15 mins with Dave Smith, MD of Sheffield city region

Dave Smith is managing director of Sheffield city region, where he heads up the combined authority and the local enterprise partnership. He talks to New Start about the potential of devolution.


There’s a lot of talk in local government about the divide between the Leps and the combined authorities. Is it important that this divide is bridged?
It’s really important that they have distinctive roles, because they can both bring opportunities and strengths. The advantage I have is in spanning the two, I can find the spaces where they understand each other better and you can appeal to a sense of co-operation, rather than allow significant divides to develop. The great advantage of a Lep is that it has to look at the whole economy, so it’s a really useful vehicle. But you are dealing with a group of business people, who often have not had exposure to the trials and tribulations of public policy making. I also think it’s important that the business members of Leps understand and respect the issues that arise when you have to be accountable for public expenditure.

Do you think business leaders understand the opportunities of devolution?
I think they recognise the basic principle that if you want to grow food well, you should give the task to a hungry man. If you live and work in a region, which you know is under-performing economically, then you are closer to the issues and more driven to make a difference. However, enlightened or supportive decision-makers might be hundred of miles away, they won’t have the same level of appetite for change at a local level. Secondly, business leaders don’t feel the need at a local level to make everything standardised. They understand the nuances that might make a big difference in the Sheffield city region.

What are the biggest issues facing the Sheffield city region?
The most challenging issue for us is around skills. We simply have too many people in the region with insufficiently developed skills, who either can’t access the labour market effectively, or are accessing it at low levels, with little prospect of career development. In the Sheffield city region, throughout the boom years of the early 2000s, there was actually a net loss of jobs. That has now turned around and interestingly the biggest proportion of value added jobs have come from advanced manufacturing, which we didn’t expect, but the biggest challenge is sustaining the labour supply to develop it.

Is it a case of a ‘two-pronged attack’ by targeting both school leavers and older adults?
Working age people who face changes in career for whatever reasons are much more adaptable than they were a generation or two ago. The biggest problem we’ve got is with young people, who don’t have significant work experience and can’t adapt that to new situations. We’ve always argued that providing us with devolved powers to intervene in adult education programmes is good and helpful, but the intervention would be so much more effective at a younger age. If we were able to help drive the relationship between schools and businesses then you make the relationship between attainment and job opportunities much more real and alive.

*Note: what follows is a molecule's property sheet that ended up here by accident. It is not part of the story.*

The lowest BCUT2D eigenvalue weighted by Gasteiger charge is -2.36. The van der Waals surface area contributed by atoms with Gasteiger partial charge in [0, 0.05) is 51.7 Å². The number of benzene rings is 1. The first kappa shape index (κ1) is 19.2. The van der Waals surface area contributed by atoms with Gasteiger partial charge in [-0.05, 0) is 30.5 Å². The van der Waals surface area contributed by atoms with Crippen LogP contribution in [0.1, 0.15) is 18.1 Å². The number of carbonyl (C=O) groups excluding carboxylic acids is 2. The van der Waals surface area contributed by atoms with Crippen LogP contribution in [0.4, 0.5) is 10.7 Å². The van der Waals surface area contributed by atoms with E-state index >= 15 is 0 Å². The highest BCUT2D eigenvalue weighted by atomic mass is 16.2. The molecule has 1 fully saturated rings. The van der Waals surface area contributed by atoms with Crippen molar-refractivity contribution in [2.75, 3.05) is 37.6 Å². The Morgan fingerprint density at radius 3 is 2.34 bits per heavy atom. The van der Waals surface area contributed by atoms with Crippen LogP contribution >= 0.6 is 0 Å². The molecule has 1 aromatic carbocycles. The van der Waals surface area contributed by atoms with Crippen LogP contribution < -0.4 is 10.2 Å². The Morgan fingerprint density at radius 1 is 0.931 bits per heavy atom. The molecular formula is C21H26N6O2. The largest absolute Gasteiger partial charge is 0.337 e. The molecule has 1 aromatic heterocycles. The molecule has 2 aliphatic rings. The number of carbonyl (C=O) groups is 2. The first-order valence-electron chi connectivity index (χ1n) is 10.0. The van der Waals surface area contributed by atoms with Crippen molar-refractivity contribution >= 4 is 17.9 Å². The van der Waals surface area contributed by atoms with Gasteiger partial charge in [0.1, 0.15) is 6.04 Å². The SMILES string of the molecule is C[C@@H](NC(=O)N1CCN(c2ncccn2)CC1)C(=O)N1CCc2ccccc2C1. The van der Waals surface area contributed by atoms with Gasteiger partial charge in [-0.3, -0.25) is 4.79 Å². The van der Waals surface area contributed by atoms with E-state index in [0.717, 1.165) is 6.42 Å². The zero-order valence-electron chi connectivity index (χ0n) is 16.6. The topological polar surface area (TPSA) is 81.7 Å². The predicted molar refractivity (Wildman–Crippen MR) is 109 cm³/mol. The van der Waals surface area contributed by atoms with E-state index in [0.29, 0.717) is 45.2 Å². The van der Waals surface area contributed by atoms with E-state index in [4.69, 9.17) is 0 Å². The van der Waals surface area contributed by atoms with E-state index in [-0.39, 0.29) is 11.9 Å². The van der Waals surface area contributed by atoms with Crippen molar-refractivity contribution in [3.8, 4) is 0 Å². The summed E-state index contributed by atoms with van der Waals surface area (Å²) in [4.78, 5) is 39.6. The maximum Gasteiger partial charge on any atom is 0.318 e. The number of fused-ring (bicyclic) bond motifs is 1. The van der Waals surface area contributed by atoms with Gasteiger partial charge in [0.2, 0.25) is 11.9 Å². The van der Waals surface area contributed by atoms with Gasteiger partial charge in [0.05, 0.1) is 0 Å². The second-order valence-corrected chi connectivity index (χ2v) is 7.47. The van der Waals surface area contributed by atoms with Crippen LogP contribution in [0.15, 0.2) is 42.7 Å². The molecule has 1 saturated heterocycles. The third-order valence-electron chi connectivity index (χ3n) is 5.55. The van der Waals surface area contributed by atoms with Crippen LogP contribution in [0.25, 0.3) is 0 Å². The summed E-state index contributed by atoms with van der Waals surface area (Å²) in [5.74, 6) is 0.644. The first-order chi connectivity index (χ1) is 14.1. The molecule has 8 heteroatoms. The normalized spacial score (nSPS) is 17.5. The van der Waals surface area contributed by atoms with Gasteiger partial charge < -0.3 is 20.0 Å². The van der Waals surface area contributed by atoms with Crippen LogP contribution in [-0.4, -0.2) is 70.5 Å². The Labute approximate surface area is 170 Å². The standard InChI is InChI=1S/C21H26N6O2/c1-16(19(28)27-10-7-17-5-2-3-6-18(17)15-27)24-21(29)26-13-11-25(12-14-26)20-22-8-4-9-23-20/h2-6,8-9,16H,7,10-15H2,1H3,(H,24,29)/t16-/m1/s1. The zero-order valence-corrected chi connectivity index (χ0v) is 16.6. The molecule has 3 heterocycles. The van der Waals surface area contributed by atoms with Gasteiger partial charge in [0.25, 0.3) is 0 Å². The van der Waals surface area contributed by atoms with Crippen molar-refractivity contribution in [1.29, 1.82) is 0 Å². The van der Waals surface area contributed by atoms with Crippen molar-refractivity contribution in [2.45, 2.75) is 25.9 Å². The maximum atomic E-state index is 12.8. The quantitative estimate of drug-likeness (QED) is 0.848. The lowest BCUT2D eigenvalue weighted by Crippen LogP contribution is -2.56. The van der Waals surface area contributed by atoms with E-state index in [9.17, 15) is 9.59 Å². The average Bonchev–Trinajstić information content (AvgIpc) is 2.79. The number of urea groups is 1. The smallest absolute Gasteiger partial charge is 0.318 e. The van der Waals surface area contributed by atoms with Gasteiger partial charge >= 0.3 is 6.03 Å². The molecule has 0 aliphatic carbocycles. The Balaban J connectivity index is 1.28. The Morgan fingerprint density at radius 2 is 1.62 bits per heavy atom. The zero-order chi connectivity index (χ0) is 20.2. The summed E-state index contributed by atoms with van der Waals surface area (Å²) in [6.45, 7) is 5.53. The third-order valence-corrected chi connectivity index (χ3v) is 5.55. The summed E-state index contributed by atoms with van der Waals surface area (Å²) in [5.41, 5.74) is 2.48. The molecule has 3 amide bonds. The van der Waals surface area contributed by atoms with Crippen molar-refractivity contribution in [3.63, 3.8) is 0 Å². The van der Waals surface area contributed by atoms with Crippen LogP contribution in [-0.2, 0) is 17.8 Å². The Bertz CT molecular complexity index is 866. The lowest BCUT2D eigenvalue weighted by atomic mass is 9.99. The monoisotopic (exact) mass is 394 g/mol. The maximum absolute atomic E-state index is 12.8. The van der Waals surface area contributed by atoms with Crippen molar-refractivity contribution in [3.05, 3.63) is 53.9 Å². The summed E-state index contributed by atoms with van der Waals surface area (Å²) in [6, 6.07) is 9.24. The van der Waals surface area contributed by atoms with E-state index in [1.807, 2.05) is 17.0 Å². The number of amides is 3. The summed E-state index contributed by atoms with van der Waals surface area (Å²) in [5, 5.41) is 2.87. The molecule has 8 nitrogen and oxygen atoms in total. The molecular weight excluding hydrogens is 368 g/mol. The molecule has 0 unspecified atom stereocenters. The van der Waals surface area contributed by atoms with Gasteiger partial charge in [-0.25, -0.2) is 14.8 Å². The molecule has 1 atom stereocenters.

How important is it that economic growth in the region is inclusive?
That’s part of the symbiosis between the Lep and the combined authority. Clearly, the combined authority wants to see the fruits of growth benefit the local population. From the Lep side, it’s important that businesses are confident there is a strong labour supply to support the growth of their businesses. So the two come together for us. You can’t successfully grow your economy and include people by just looking inside your own region for growth and employment. You need a range of skills and interests. It’s one of our key outcome measures – not just how much travel-to-work is happening within the region, but also between this region and other parts of the north.

What are the city region’s ambitions around housing?
The housing market is very challenged in our region, with some exceptions. We haven’t got the right range of homes, which at one end of the spectrum are affordable to people in general and at the other end of the spectrum are attractive to those who are seeking to move into the region, either as employers or employees. It’s a different set of challenges than an overheated housing market in the south east or London, but for us, mobilising the housing market is really important.

There’s been talk about a wider Yorkshire devolution deal. What are your thoughts on this?
There’s clearly an interest among a number of councils, but by no means all. I think those authorities want to explore the opportunity. Whether that opportunity can be realised and over what time frame is a moot question at the moment. It’s probably too early at the moment to know how these things will play and what decisions individual local authorities will make. There has to be an economic affinity between those areas and some of that already works on a much wider scale. If you take the tourism agenda, that’s already a strong offer across Yorkshire and makes sense to be joined up. Some of the more local issues might be different in various parts of the region. I hope the local authorities will look at the totality of the opportunity here and work out a way of doing it that makes sense for all.


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